Orquid "Phoenix"

Orquid "Phoenix"

by ceinmart

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5

These are not bad IMO. The color is a bit over saturated and dark, but I didn't see any objectionable grain on my calibrated display. Remember, if they print these, the effective resolution may not be the same as viewing them full screen on a large display, so what you see in a blown up image may be invisible in the print. If, at the print size, you don't ...


4

This is noise and the rule with photos is the same as most things, crap in, crap out. You can't magically generate information for an image that isn't present in the first place. You can reduce the quality, either through reducing resolution or averaging pixels (which effectively reduces resolution). This averaging tends to make random noise go down ...


2

First, that's not a 360° panorama, but a 180° one. However, that doesn't change how this was done. This image was made by stiching together several more narrow-angle images. This process is generally called making a panorama. Some camaras have panorama capability built in. You take a few picture in succession and the clever firmware finds the ...


2

I would agree they are not bad... They are some things in post that she could do to take them to the next level but before you do anything you need to calibrate all of your monitors. In post for example there are quite a few pictures that I would adjust the brightness (increase) and saturation (lower) of the red, yellow, and orange channels. As far as grain ...


2

If your image is 240px * 240px at 240dpi, and you change the resolution in photoshop to 72dpi, the image is still 240px * 240px and the quality isn't changed. It is just a reference for if the image is to be printed. If you're using an image onscreen you can ignore the dpi, it will only ever display the number of pixels. I've found the best way to export ...


2

Not really any magical secret other than to reshoot. Generally this type of photo is taken with a white background where the lighting makes it so the background doesn't have to be removed as it blends with the white of the background. Your best bet is likely going to be to use a tablet and the quick selection tool to get the outlines quickly. At least ...


2

Lightroom can't do any background deletion (so that this area gets transparent). If pure white is sufficient, you have the following ways to achieve this: Push up the whites on the whole image Use an adjustment-brush and push up the higlights / exposure until it gets white enough Use the spot removal tool and copy some white from another area Each of ...


2

You can export the data using exiftool and then write that into the modified picture - this is the easiest way. I can refer you to the man page of exiftool, section "COPYING EXAMPLES". There are many ways to do this actually. One simple way is to create a backup of the original picture (orig.jpg) create a modified version (modif.jpg) and just use: exiftool ...


1

You do not say how you obtained this image at this pixel size or how it was generated. If you know you should say as it has a marked effect on the answer. The answer is "no, because..." but the "because" varies with the above answer. This is NOT noise in the sense that it is usually meant. As presented the 'noisiness' of the image has been caused by ...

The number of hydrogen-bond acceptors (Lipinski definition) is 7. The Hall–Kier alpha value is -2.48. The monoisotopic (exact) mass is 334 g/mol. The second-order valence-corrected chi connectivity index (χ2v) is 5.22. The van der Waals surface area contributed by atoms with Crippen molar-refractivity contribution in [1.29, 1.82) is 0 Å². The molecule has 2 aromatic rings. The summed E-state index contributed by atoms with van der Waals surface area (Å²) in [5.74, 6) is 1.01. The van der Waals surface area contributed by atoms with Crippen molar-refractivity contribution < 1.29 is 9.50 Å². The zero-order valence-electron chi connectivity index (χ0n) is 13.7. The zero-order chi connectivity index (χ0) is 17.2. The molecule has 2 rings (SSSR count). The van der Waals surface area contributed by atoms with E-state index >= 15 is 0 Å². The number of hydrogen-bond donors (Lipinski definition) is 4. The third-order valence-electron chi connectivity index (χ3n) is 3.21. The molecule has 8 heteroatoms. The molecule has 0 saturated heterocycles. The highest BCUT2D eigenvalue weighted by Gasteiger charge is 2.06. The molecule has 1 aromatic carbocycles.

1

Whether this is better or not is highly subjective. It definitelly looks blurred compared to original, but we also have to be aware that sharp noise on top of a slightly blurred image makes the latter sharper. This is what I've done: Copied image layer and applied High pass (1.0) on it Inverted the grey layer and then set it to overlay Copied the same ...


1

Do you really have to assign blame? Those are the photos you have. You can delete them and forget the fiasco entirely or keep them as a reminder of one or more of the following: High ISO image-noise. Poor performance of the camera at high ISO. Inadequate choice by the photographer to increase ISO instead of something else such as a brighter aperture or ...


1

it looks to me like you shot direct to jpeg and has high iso NR on, or applied some NR in post and stored in jpeg with too much compression on. Yes, it is caused by noise on the dark areas (black suits look the worst, but you could have avoided the funny texture if you shot raw and didnt do NR and stores in high quality jpegs (80-100%). it would look noisy ...


1

You can try layer via cut instead of copy If you have an image which has a large distance range in it (e.g. close distance shots instead of panoramas) you can imitate the distance function by first duplicating the background and blurring it. After blurring the duplicate, you should add layer mask and change the layer mask to a gradient in the direction of ...


1

Although the color information loss is clearly not avoidable in this kind of 8-bit transformation, you can have a better behaving image if you accept a bit of a loss in sharpness... I do not know in other programs, but in darktable you can use t he module "dithering": I tried the same trick on a small jpeg image, and this is the result: before: and ...



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